Incentive Zoning for Affordable Housing
The City of Seattle's Incentive Zoning allows commercial and residential developers achieve extra development capacity when they provide for affordable housing. Chapter 23.58A and Chapter 23.49 of the Land Use Code, depending on the location of the development seeking extra floor area, provide the regulatory framework for incentive zoning. The Office of Housing and Department of Planning and Development coordinate the review process for developments taking advantage of incentive zoning for affordable housing.
Generally, residential developers opting to seek additional floor area in IZ-eligible zones with maximum height limits 85 feet or less must dedicate a percentage of extra residential floor area as rental housing affordable to households with incomes up to 80% of the area median income (AMI).
Bonus Residential Floor Area: Extra floor area above the base height or base floor area ratio (FAR) may be achieved in residential projects as an incentive for affordable housing. Developers can either include affordable housing units as part of their projects or, in certain zones, make a cash contribution to the City to help fund production and preservation of affordable housing for moderate-wage workers in households with incomes primarily ≤ 60% of area median income (AMI). This incentive is available in midrise and highrise zones in several neighborhoods.
In most commercial zones, the majority of the extra non-residential floor area above the base floor area ratio (FAR) may be achieved through bonus floor area for affordable housing and childcare or by purchasing housing TDR.
Bonus Non-Residential Floor Area: Extra floor area above the base FAR may be achieved for commercial projects as an incentive for affordable housing and childcare facilities. Developers can either include the affordable housing and/or childcare facility as part of their project or, in zones with height limits 85 feet or higher, make a cash contribution to the City to fund preservation and production of affordable housing and construction of new childcare centers. The benefits primarily serve Seattle's moderate-wage workers, with maximum income and rent limits for both housing and childcare at 80% of area median income. This incentive is primarily available in the Downtown and South Lake Union urban centers. Outside of downtown, the requirements for achieving extra residential floor area currently apply to commercial development as well.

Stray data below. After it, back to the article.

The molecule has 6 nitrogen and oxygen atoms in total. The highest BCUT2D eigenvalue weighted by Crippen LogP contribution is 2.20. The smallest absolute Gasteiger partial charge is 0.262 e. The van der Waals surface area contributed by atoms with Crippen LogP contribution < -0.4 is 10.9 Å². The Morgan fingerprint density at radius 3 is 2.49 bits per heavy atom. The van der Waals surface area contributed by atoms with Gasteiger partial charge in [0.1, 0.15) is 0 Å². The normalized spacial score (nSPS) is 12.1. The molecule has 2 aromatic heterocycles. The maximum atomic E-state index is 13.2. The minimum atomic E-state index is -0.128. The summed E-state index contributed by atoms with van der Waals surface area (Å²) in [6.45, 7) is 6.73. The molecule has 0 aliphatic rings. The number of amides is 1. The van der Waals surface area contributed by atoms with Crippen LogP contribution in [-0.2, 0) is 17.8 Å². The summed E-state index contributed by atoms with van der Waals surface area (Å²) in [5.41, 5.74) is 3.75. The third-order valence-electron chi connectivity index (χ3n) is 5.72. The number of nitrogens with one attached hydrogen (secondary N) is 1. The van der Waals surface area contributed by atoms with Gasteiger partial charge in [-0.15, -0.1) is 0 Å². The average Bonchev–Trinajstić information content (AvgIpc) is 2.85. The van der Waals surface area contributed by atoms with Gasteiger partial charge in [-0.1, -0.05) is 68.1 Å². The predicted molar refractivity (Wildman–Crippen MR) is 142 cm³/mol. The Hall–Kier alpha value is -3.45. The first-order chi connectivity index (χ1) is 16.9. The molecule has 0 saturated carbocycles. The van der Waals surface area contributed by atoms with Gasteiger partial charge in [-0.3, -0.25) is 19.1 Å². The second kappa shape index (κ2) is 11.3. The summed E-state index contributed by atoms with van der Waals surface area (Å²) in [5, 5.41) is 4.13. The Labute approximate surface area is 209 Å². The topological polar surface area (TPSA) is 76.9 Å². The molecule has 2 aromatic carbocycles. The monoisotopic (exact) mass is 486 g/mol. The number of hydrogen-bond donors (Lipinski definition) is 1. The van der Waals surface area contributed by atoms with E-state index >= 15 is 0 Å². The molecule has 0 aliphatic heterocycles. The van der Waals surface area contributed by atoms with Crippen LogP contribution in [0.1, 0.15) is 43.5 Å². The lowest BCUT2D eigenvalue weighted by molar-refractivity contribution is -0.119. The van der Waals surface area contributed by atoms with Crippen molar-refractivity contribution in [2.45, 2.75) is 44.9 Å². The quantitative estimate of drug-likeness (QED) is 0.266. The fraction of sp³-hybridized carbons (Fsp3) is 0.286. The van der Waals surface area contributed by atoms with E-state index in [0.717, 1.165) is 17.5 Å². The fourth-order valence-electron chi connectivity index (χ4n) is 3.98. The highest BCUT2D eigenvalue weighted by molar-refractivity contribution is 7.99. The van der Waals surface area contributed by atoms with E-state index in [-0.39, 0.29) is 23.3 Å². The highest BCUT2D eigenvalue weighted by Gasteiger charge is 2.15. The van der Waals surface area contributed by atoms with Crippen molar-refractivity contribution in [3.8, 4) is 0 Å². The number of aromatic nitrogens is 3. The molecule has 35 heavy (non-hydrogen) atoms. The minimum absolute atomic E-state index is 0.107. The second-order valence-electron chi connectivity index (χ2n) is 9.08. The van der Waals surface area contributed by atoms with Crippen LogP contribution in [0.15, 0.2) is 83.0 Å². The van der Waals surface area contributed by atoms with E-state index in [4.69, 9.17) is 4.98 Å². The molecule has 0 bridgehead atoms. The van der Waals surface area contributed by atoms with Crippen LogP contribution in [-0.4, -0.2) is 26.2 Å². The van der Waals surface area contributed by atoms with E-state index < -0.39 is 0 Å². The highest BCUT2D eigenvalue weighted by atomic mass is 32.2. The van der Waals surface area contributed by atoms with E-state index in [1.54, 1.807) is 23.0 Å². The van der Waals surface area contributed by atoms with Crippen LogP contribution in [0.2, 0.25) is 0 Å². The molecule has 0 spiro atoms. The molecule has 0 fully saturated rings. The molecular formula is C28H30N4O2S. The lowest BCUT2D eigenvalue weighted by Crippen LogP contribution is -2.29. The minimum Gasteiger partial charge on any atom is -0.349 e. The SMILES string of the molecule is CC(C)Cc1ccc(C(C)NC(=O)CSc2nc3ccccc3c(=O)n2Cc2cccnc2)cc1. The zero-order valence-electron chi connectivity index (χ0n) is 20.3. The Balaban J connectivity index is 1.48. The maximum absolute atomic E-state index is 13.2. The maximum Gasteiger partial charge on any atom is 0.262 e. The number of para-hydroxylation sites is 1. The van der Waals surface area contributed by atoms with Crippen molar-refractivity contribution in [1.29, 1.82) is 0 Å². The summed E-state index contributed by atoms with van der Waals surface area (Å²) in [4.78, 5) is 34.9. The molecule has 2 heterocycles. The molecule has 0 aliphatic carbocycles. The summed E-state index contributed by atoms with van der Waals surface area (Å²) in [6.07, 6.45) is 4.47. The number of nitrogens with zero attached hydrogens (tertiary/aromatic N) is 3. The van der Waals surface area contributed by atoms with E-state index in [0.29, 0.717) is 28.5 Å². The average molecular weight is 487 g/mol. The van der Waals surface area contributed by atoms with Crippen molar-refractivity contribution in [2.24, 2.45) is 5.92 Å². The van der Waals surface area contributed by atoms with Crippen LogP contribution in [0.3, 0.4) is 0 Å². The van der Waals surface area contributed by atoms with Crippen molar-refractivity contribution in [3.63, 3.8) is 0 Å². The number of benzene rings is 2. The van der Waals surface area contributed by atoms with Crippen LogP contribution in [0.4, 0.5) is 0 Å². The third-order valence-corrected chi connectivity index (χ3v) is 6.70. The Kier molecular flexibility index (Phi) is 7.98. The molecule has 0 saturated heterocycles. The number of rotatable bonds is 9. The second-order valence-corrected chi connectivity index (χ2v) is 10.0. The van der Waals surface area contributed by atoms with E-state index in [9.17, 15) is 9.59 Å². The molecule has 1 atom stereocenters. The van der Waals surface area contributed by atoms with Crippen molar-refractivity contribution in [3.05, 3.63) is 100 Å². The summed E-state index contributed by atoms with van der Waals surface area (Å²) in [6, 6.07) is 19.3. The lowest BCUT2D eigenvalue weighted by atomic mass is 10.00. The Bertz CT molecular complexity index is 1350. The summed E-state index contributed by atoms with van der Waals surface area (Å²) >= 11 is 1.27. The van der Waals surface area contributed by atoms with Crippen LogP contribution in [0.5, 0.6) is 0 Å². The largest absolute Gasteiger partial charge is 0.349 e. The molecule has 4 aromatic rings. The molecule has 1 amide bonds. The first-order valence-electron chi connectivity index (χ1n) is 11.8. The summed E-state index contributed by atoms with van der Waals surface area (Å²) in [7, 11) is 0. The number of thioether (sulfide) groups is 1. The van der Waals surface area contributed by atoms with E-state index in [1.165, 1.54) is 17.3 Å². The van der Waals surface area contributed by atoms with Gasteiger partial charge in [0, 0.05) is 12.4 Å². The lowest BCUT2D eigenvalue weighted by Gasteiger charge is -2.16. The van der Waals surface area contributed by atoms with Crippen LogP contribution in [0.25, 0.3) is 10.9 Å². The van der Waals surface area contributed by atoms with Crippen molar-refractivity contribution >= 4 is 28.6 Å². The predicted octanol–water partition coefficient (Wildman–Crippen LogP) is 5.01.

Housing Transferable Development Rights (TDR): As an alternative to bonus nonresidential floor area for affordable housing and childcare, a developer of a project in certain zones may purchase Housing TDR from the owner of Housing TDR sending site approved by the City of Seattle. This option helps Seattle maintain a more variable scale of buildings in Downtown and South Downtown by allowing density to be moved from one site to another. The proceeds of TDR sales are used for preservation and recapitalization of existing low-income housing.